The partnership between the Noyes Museum and Stockton University began in 2010, with the college giving $500,000 toward maintaining the Oceanville building, and $100,000 a year promised until 2020. It was a courtship of sorts. Satellite facilities were established at the Arts Garage and Sculpture Walk in Atlantic City, Stockton Seaview Hotel and Golf Club in Galloway, and the Noyes Museum Gallery in Kramer Hall, not only expanding visitorship but adding to its diversity. The Noyes Museum Shop on South Second Street showcases and sells original artwork, jewelry and ceramics by regional artists and offers custom framing, with discounts to museum members. In addition, the museum provides traveling exhibitions throughout the year to facilities such as Shore Medical Center and AtlantiCare.

“Having a museum of this caliber adds great value to our students’ experiences and offers a number of opportunities to appreciate art and engage in cultural activities,” said Stockton University President Harvey Kesselman.

Stockton is home to one of the area’s top performing arts centers, according to the museum’s website, and its visual arts program is growing. A new bachelor of fine arts degree has been added, and the partnership with the Noyes is an extension of Stockton’s commitment to the area’s cultural scene, enabling opportunities for students to work with portions of the collection as well as collaborations with other programs, benefitting students and community. Faculty have designed courses around the collection, and through internships, students not only learn about curation and arts management, but practical skills for the business world, as well as gaining something to put on a resume or grad school application.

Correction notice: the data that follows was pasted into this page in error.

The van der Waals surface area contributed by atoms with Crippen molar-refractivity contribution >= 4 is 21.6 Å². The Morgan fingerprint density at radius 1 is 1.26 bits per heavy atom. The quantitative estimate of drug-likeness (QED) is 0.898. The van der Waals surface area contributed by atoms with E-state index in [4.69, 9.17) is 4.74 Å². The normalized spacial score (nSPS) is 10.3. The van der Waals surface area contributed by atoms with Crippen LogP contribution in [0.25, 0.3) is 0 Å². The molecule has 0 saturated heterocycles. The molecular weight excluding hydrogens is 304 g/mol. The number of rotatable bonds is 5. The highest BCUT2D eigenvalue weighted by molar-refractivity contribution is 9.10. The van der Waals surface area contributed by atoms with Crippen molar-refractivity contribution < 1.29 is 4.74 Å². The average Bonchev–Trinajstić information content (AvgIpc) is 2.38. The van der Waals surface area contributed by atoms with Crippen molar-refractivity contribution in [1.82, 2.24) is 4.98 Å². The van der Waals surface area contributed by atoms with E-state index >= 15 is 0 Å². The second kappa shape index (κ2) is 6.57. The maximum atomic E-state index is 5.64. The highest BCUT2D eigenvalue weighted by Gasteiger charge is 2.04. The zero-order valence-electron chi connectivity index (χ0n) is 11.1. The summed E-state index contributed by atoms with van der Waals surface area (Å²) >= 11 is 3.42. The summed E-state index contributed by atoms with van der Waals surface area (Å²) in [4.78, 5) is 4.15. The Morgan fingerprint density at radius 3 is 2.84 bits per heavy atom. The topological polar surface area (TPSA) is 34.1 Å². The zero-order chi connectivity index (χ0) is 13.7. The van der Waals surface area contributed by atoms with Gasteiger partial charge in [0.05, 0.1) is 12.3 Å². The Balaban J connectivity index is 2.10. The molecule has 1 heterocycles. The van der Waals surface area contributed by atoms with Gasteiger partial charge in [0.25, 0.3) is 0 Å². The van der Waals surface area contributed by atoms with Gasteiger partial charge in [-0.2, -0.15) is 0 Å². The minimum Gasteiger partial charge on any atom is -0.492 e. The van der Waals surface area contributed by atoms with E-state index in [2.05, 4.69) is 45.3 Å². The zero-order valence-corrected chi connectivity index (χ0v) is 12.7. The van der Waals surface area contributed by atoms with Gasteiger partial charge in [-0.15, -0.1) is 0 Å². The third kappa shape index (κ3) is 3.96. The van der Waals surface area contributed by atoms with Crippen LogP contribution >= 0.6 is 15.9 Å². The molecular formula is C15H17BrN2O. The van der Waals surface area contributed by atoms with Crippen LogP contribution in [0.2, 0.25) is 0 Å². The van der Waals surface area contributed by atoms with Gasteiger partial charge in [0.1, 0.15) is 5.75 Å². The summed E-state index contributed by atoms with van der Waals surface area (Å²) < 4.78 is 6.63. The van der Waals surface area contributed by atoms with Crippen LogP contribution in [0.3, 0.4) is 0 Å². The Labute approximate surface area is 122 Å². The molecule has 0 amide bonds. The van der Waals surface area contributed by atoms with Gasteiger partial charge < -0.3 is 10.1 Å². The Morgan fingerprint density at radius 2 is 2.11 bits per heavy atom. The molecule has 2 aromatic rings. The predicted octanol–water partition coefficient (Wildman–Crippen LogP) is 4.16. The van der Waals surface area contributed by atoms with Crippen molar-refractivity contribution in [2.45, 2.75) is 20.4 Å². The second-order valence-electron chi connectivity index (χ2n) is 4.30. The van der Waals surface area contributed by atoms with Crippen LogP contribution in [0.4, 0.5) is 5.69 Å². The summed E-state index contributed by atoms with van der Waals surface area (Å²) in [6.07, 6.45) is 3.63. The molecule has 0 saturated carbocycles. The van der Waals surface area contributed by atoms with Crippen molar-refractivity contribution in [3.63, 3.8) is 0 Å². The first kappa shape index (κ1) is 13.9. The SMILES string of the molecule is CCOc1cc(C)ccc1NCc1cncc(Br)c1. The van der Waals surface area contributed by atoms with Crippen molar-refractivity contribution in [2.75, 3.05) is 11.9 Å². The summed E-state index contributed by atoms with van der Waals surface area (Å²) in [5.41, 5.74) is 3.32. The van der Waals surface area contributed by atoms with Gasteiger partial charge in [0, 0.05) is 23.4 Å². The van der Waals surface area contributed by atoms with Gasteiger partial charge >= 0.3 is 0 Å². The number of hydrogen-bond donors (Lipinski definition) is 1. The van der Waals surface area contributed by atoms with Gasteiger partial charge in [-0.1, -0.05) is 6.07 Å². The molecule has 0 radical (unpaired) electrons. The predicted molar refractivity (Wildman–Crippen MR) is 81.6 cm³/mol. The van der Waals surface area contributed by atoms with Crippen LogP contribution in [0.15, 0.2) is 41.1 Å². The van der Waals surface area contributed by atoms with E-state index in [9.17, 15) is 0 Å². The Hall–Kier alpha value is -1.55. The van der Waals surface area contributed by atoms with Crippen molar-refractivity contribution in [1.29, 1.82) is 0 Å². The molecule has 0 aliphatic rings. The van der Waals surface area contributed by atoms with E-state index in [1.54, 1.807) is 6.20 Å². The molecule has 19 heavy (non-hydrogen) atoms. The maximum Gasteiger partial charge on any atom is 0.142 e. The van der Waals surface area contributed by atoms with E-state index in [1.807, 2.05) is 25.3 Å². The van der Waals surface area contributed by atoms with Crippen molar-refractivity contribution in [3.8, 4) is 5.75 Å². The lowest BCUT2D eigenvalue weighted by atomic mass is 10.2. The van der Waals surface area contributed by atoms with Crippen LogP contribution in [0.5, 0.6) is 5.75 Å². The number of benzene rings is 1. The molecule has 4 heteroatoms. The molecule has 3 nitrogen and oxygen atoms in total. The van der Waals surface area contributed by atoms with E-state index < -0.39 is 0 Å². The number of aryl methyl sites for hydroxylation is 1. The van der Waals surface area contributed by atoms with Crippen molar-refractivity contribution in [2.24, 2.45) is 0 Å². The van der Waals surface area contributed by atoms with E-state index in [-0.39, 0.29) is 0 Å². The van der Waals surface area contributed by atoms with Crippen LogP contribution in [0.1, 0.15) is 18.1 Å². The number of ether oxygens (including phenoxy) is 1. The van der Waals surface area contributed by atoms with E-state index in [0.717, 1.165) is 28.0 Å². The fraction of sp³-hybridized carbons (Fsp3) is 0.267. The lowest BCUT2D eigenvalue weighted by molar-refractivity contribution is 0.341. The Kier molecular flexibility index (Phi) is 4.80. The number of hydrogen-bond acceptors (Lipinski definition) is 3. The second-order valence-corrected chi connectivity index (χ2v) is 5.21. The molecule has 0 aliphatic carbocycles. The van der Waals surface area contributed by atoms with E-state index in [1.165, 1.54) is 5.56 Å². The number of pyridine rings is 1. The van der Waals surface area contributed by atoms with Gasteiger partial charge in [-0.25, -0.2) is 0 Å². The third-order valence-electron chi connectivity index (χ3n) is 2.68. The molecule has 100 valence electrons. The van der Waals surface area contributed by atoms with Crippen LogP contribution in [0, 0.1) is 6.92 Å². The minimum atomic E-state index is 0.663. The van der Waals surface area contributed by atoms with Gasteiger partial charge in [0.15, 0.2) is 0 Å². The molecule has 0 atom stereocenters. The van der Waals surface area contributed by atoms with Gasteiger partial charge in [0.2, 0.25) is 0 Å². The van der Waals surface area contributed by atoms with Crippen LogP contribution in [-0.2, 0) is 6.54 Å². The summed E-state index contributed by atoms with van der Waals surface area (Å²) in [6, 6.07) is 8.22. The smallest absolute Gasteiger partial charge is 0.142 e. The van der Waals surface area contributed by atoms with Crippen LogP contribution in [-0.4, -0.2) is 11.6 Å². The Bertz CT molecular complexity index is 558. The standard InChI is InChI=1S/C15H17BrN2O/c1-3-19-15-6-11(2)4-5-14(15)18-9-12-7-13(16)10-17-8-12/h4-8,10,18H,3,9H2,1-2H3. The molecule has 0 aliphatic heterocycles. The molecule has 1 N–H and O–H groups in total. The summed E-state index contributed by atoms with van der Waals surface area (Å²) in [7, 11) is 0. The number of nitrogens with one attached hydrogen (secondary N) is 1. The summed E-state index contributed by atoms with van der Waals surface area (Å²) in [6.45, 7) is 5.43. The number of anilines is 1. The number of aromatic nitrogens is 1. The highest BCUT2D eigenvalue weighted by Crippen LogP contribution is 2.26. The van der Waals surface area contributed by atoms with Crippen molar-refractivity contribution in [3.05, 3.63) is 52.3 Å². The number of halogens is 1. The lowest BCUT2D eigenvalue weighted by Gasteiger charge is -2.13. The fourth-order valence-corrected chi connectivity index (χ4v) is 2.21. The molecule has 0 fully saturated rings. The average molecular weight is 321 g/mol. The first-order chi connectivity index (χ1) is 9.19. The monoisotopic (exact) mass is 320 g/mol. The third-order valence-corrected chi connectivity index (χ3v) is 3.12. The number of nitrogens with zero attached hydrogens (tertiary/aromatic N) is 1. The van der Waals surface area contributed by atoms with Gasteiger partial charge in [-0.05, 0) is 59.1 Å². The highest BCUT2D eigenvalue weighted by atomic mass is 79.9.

“Stockton’s support for the past six years has been nothing but exemplary and will only provide deeper engagement opportunities to better serve the museum’s members and the community at large,” said Noyes Museum Executive Director Michael Cagno. Having served in his position for the past 10 years, Cagno will remain at the helm, albeit with new office space in Kramer Hall. He’s also an adjunct professor of arts management at Stockton.

“When you look at what a museum needs to do in order to be relevant today and relate to the community, we have been doing that all along,” said Cagno. “For the past six or seven years we’ve been trying to find interactive and creative ways to bring in non-traditional visitors, such as through yoga in the galleries, poetry, story slams, even a chili cookoff. We are seeking ways to meet the visitor on their turf while making sure exhibits and programs are of the highest quality. The partnership with Stockton gives us the ability to leverage relationships so students can help to tell stories of how the arts can change lives.”